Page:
Sully (2016). After Deepwater Horizon, another winning disaster/inquiry recreation to watch.


Film review by Jason Day of Sully starring Tom Hanks as pilot Chesley Sullenberger who successfully pitched a passenger plane into the Hudson River in 2009.


4stars - Very good lots to enjoy



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Shortly after take-off in New York, captain Chesley “Sully” Sullenberger’s plan hits a flock of geese, wrecking both engines. Quickly losing altitude, the plane is too far from the nearest airports to land in time, so he ditches in the Hudson River, the longest and (relatively) flattest expanse in the city. Despite saving the lives of all 155 people on board, the subsequent inquiry and simulations of his flight based argue that he could have made land. Sully and his co-pilot (Aaron Eckhart) have to prove their decision was the right one.

Review, by Jason Daysully-poster

Sully (or as it also known, Sully: Miracle On the Hudson, making it sound like a TV movie version of the story) continues the documentary like feel of disaster dramas of late.

Following Deepwater Horizon, that utilised the public inquiry documents to base the script on when BP officials closed ranks on their employees contributing. It might become the standard for screenwriters in the future.

Perhaps I’m turning into an old movie reviewing goat now, but I hanker after the daft cliches, preposterous rescue scenarios and dull, stereotypical characters of the 70’s disaster drama, when your Towering Inferno’s (1974) knocked the box-office hell out of more esteemed fare like The Godfather II.

Based on pilot Sullenberg’s book Highest Duty, the film scores highest during the torturous, finger-pointing evidence sessions and inquiry that follow the incident.

This is despite the fact no lives were lost during this remarkable (and apparently impossible) procedure, but director Clint Eastwood and writer Todd Komarnicki are loud and clear that in the immediate months following the credit crunch, the airline that owned the plane wanted to know why Sully hadn’t just turned the plane and headed back to land, thus ensuring the safety of their property. An egregious, pernickety reason to put someone on mock trial.

The script, like Deepwater, gets bogged down in technical acronyms and airline phraseology, so the audience feels rather like the hero at times. We face a bewildering interrogation too.

Interrogation is a key word for this film, as Sully encounters grillings from all over. His stressed wife handling the media onslaught at home (Laura Linney, yet again creating an impact with an admittedly throwaway role), US TV news darling Katie Couric (playing herself), even his union reps come armed with questions.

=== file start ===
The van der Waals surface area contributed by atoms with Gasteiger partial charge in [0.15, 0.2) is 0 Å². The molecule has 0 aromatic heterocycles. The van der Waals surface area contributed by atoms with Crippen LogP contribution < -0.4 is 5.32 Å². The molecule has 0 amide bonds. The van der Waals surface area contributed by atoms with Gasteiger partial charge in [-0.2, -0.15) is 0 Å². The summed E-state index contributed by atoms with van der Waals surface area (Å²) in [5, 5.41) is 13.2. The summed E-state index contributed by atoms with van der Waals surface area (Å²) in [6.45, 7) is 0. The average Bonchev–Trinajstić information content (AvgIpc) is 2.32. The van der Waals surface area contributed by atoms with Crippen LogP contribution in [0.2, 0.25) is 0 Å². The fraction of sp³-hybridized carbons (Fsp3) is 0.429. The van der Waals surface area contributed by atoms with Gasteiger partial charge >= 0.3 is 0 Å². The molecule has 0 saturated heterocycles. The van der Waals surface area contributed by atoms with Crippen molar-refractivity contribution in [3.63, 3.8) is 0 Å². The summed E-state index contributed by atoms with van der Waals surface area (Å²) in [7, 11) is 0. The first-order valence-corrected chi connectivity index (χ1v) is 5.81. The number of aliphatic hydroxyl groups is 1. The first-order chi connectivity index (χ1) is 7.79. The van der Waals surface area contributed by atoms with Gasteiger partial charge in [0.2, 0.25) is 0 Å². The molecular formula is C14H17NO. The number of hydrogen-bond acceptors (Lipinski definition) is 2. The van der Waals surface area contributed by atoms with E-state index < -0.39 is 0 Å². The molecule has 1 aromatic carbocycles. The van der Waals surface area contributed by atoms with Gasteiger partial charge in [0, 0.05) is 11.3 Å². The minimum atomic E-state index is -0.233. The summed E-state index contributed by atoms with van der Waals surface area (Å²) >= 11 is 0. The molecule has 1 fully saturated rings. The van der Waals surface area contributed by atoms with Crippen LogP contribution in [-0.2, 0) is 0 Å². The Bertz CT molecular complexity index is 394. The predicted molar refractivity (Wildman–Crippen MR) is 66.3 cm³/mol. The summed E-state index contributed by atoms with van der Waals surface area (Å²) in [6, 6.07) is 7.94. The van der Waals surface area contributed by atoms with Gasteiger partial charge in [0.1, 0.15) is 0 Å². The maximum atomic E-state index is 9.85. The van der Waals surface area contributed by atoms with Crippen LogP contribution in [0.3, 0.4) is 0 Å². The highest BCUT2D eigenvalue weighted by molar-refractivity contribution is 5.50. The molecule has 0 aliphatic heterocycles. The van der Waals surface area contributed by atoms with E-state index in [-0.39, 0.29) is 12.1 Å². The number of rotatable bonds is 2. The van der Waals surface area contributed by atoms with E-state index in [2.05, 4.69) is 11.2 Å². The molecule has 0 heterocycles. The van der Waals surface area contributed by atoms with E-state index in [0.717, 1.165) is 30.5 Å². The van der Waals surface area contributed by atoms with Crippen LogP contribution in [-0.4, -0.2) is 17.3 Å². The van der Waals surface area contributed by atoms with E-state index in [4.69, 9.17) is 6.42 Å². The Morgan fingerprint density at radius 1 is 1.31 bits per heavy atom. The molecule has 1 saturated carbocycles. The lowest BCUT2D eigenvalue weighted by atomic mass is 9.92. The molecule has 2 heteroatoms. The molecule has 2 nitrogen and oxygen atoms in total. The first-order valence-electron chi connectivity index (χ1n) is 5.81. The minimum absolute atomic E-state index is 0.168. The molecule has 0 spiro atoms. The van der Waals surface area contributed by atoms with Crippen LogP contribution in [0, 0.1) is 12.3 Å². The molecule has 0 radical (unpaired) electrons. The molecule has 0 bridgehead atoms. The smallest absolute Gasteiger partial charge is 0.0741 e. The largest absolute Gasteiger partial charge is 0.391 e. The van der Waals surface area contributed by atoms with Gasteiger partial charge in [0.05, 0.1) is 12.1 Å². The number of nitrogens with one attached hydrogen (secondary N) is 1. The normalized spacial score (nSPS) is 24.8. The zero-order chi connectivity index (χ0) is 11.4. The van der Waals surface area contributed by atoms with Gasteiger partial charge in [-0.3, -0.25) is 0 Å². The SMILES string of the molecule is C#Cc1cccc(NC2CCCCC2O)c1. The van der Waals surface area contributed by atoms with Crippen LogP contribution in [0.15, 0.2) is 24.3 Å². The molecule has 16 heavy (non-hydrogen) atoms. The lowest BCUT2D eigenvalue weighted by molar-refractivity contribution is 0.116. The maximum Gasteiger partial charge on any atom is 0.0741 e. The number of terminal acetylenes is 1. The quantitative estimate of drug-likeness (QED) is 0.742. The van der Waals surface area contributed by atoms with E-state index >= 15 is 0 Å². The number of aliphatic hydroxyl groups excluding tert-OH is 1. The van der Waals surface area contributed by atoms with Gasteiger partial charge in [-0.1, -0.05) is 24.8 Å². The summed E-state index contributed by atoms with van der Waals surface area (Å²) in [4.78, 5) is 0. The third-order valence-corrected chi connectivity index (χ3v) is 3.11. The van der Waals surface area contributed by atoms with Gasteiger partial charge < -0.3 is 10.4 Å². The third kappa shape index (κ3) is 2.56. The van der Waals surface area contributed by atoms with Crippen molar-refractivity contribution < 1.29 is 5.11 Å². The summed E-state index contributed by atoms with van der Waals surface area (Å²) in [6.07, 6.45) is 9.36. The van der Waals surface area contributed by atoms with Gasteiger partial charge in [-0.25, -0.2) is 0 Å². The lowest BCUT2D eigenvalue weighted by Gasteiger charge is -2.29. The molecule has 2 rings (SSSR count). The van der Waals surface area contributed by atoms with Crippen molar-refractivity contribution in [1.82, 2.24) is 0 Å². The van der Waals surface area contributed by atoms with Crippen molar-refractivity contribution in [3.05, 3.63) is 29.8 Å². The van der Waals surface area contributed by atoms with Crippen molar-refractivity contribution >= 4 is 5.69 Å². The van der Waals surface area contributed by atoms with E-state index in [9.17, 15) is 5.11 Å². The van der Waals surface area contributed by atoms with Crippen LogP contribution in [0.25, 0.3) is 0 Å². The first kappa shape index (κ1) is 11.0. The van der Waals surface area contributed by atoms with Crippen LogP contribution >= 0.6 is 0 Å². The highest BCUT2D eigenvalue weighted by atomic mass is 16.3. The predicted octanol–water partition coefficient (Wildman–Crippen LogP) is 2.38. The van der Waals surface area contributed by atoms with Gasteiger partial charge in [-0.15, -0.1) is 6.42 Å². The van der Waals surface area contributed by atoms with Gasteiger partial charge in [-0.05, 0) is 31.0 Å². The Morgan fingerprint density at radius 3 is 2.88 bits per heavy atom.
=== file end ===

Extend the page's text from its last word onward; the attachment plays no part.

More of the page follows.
The flash-back structure deployed in the script creates the feeling that Sully is undergoing multiple, confusing thought processes, but eventually gets tongue-tied in its intricacies. We see Sully as a teenager with his father flying an old bi-plane; sweet, but wholly unnecessary. He relates verbally his long career as an aviator; this is just honey-hued screen fodder.

This role is the kind of morally upright, incorruptable but very human ‘hero’ (although Sullenberger would balk at the term himself) Tom Hanks can play to perfection. Its almost off the peg, the kind of person he unzips and slips on whenever the cinematic occasion requires it.

That Sully is presented as the very essence of dignified, calm professionalism, despite repeated, terrifying post traumatic stress disorder images of the plane crashing into New York’s skyline, and not the saint-then-sinner the media paint him as, is due to Hanks’ skill in crafting such a person.

Aaron Ekhart also checks-in a fine and smooth turn, providing some light comic relief as Sully’s co-pilot Jeff Skiles whose belief in his colleague never wavers for an instant.

The plane ditch is grippingly staged (the flight attendants mechanically crying “Brace! Brace! Brace!” becomes one of the most chilling movie lines) and shown three times as Sully doubts his actions and the inquiry collates, twists and misinterprets the data seemingly to suit a political agenda in favour of the airline.

See the trailer on the official website.

Cast & credits

Director: Clint Eastwood. (96mins). Flashlight Films/Kennedy Marshall Co./Malpaso Productions/RatPac Entertainment/Village Roadshow/Warner Bros. (12a)

Producers: Clint Eastwood, Frank Marshall, Allyn Stewart.
Writer: Todd Komarnicki.
Camera: Tom Stern.
Music: Christian Jacob, Tierney Sutton Band.
Sets: James J. Murakami.


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